3. Palasciano G, et al. The effect of silymarin on plasma levels of malondialdehyde in patients receiving long term treatment with psychotropic drugs. Curr Ther Res 1994;55:537-545, 1994.
4. Liu P, et al. Combined use of Ginkgo biloba extracts on efficacy and adverse reactions of various antipsychotics. Zhongguo Linchuang Yaolixue Zaxhi. 1997;13:193-198.
5. Adler LA, et al. Vitamin E treatment of tardive dyskinesia. Am J Psychiatry. 1993;50:1405-1407.
6. Adler LA, et al. Long term treatment effects of vitamin E for tardive dyskinesia. Biol Psychiatry. 1998;43:868-872.
7. Richardson MA. Amino acids in psychiatric disease. Washington, DC: American Psychiatric Press; 1990.
8. Mosnik DM, Spring B, Rogers K, and Baruah SL. Tardive dyskinesia exacerbated after ingestion of phenylalanine by schizophrenic patients. Neuropsychopharmacology 1997;16:136-146.
9. Schelosky L, et al. Kava and dopamine antagonism. J Neurol Neurosurg Psych 1995;58:639-640.
10. Brinker F. Herb contraindications and drug interactions. 2nd ed. Sandy, OR: Eclectic Medical Publications. 1998: 140-141.
11. Lerner V, Miodownik C, Kaptsan A, et al. Vitamin B 6 in the treatment of tardive dyskinesia: a double-blind, placebo-controlled, crossover study. Am J Psychiatry. 2001;158:1511-1514.
12. Zhang XY, Zhou DF, Zhang PY, et al. A double-blind, placebo-controlled trial of extract of Ginkgo biloba added to haloperidol in treatment-resistant patients with schizophrenia. J Clin Psychiatry. 2001;62:878-883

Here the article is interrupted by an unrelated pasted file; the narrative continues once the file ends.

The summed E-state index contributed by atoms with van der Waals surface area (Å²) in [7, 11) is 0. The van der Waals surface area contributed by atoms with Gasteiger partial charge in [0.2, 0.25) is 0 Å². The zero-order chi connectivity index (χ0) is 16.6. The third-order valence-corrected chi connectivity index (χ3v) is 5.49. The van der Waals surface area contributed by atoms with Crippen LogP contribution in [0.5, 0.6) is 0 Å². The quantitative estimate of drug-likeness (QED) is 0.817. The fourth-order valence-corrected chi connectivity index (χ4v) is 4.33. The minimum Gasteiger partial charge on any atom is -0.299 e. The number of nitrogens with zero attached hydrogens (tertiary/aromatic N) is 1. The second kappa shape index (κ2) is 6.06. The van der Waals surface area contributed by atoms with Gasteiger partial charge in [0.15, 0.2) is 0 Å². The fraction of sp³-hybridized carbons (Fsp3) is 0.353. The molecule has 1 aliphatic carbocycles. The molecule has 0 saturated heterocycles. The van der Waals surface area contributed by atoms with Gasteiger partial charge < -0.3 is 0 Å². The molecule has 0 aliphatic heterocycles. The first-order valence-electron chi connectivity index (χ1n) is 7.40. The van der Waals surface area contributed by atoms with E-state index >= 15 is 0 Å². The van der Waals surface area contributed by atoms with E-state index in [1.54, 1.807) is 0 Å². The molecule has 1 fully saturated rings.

13. Lerner V, Bergman J, Statsenko N, et al. Vitamin B(6) treatment in acute neuroleptic-induced akathisia: a randomized, double-blind, placebo-controlled study. J Clin Psychiatry. 2004;65:1550-1554.
14. Nachshoni T, Ebert T, Abramovitch Y, et al. Improvement of extrapyramidal symptoms following dehydroepiandrosterone (DHEA) administration in antipsychotic treated schizophrenia patients: A randomized, double-blind placebo controlled trial. Schizophr Res. 2005 Aug 25. [Epub ahead of print]
15. Berger GE, Proffitt TM, McConchie M, et al. Ethyl-eicosapentaenoic acid in first-episode psychosis: a randomized, placebo-controlled trial. J Clin Psychiatry. 2007;68:1867-1875.
16. Peet M, Brind J, Ramchand CN, et al. Two double-blind placebo-controlled pilot studies of eicosapentaenoic acid in the treatment of schizophrenia. Schizophr Res. 2001;49:243-251.
17. Fenton WS, Dickerson F, Boronow J, et al. A placebo-controlled trial of omega-3 fatty acid (ethyl eicosapentaenoic acid) supplementation for residual symptoms and cognitive impairment in schizophrenia. Am J Psychiatry. 2001;158:2071-2074.
18. Emsley R, Myburgh C, Oosthuizen P, et al. Randomized, placebo-controlled study of ethyl-eicosapentaenoic Acid as supplemental treatment in schizophrenia. Am J Psychiatry. 2002;159:1596-1598.
19. Fenton WS, Dickerson F, Boronow J, et al. A placebo-controlled trial of omega-3 fatty acid (ethyl eicosapentaenoic acid) supplementation for residual symptoms and cognitive impairment in schizophrenia. Am J Psychiatry. 2001;158:2071-2074.
20. Peet M. Eicosapentaenoic acid in the treatment of schizophrenia and depression: rationale and preliminary double-blind clinical trial results. Prostaglandins Leukot Essent Fatty Acids. 2003;69:477-485.
21. Adler LA, Rotrosen J, Edson R, et al. Vitamin E treatment for tardive dyskinesia. Arch Gen Psychiatry. 1999;56:836-841.
22. Heresco-Levy U, Javitt DC, Ermilov M, et al. Efficacy of high-dose glycine in the treatment of enduring negative symptoms of schizophrenia. Arch Gen Psychiatry. 1999;56:29-36.
23. Heresco-Levy U, Javitt DC, Ermilov M, et al. Double-blind, placebo-controlled, crossover trial of glycine adjuvant therapy for treatment-resistant schizophrenia. Br J Psychiatry. 1996;169:610-617.
24. Javitt DC, Zylberman I, Zukin SR, et al. Amelioration of negative symptoms in schizophrenia by glycine. Am J Psychiatry. 1994;151:1234-1236.
Last reviewed December 2015 by EBSCO CAM Review Board Last Updated: 12/15/2015